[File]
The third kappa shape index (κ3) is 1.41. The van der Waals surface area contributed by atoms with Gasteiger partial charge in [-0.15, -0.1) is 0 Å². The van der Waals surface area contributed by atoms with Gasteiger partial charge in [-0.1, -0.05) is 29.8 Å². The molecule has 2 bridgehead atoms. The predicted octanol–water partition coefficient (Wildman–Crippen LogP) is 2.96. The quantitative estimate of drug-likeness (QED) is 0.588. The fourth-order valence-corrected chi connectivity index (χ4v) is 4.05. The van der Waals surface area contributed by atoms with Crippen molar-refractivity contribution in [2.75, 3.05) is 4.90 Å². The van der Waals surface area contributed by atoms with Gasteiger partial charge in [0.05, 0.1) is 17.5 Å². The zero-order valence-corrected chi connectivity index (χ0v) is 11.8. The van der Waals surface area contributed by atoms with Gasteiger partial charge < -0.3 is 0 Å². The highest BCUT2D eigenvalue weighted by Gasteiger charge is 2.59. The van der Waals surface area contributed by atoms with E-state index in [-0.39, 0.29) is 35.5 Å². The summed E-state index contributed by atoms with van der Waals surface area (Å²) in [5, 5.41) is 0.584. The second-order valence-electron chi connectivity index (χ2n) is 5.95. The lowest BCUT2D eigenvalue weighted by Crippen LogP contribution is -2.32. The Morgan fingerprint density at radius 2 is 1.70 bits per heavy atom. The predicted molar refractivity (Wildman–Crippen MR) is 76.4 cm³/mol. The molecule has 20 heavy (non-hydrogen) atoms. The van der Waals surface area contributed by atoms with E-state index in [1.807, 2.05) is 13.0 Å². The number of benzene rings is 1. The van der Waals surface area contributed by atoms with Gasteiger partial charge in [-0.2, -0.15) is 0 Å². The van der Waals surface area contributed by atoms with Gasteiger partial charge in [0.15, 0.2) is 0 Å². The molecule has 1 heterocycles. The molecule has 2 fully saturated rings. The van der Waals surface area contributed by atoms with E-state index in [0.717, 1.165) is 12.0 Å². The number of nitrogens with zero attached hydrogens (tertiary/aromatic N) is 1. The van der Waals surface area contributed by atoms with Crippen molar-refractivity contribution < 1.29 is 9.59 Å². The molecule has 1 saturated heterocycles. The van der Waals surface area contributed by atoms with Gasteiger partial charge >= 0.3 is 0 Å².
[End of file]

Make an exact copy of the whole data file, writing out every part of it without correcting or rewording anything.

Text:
The third kappa shape index (κ3) is 1.41. The van der Waals surface area contributed by atoms with Gasteiger partial charge in [-0.15, -0.1) is 0 Å². The van der Waals surface area contributed by atoms with Gasteiger partial charge in [-0.1, -0.05) is 29.8 Å². The molecule has 2 bridgehead atoms. The predicted octanol–water partition coefficient (Wildman–Crippen LogP) is 2.96. The quantitative estimate of drug-likeness (QED) is 0.588. The fourth-order valence-corrected chi connectivity index (χ4v) is 4.05. The van der Waals surface area contributed by atoms with Crippen molar-refractivity contribution in [2.75, 3.05) is 4.90 Å². The van der Waals surface area contributed by atoms with Gasteiger partial charge in [0.05, 0.1) is 17.5 Å². The zero-order valence-corrected chi connectivity index (χ0v) is 11.8. The van der Waals surface area contributed by atoms with Gasteiger partial charge < -0.3 is 0 Å². The highest BCUT2D eigenvalue weighted by Gasteiger charge is 2.59. The van der Waals surface area contributed by atoms with E-state index in [-0.39, 0.29) is 35.5 Å². The summed E-state index contributed by atoms with van der Waals surface area (Å²) in [5, 5.41) is 0.584. The second-order valence-electron chi connectivity index (χ2n) is 5.95. The lowest BCUT2D eigenvalue weighted by Crippen LogP contribution is -2.32. The Morgan fingerprint density at radius 2 is 1.70 bits per heavy atom. The predicted molar refractivity (Wildman–Crippen MR) is 76.4 cm³/mol. The molecule has 20 heavy (non-hydrogen) atoms. The van der Waals surface area contributed by atoms with E-state index in [1.807, 2.05) is 13.0 Å². The number of benzene rings is 1. The van der Waals surface area contributed by atoms with Gasteiger partial charge in [-0.2, -0.15) is 0 Å². The van der Waals surface area contributed by atoms with Gasteiger partial charge in [0.15, 0.2) is 0 Å². The molecule has 1 heterocycles. The molecule has 2 fully saturated rings. The van der Waals surface area contributed by atoms with E-state index in [0.717, 1.165) is 12.0 Å². The number of nitrogens with zero attached hydrogens (tertiary/aromatic N) is 1. The van der Waals surface area contributed by atoms with Crippen molar-refractivity contribution < 1.29 is 9.59 Å². The molecule has 1 saturated heterocycles. The van der Waals surface area contributed by atoms with Gasteiger partial charge >= 0.3 is 0 Å².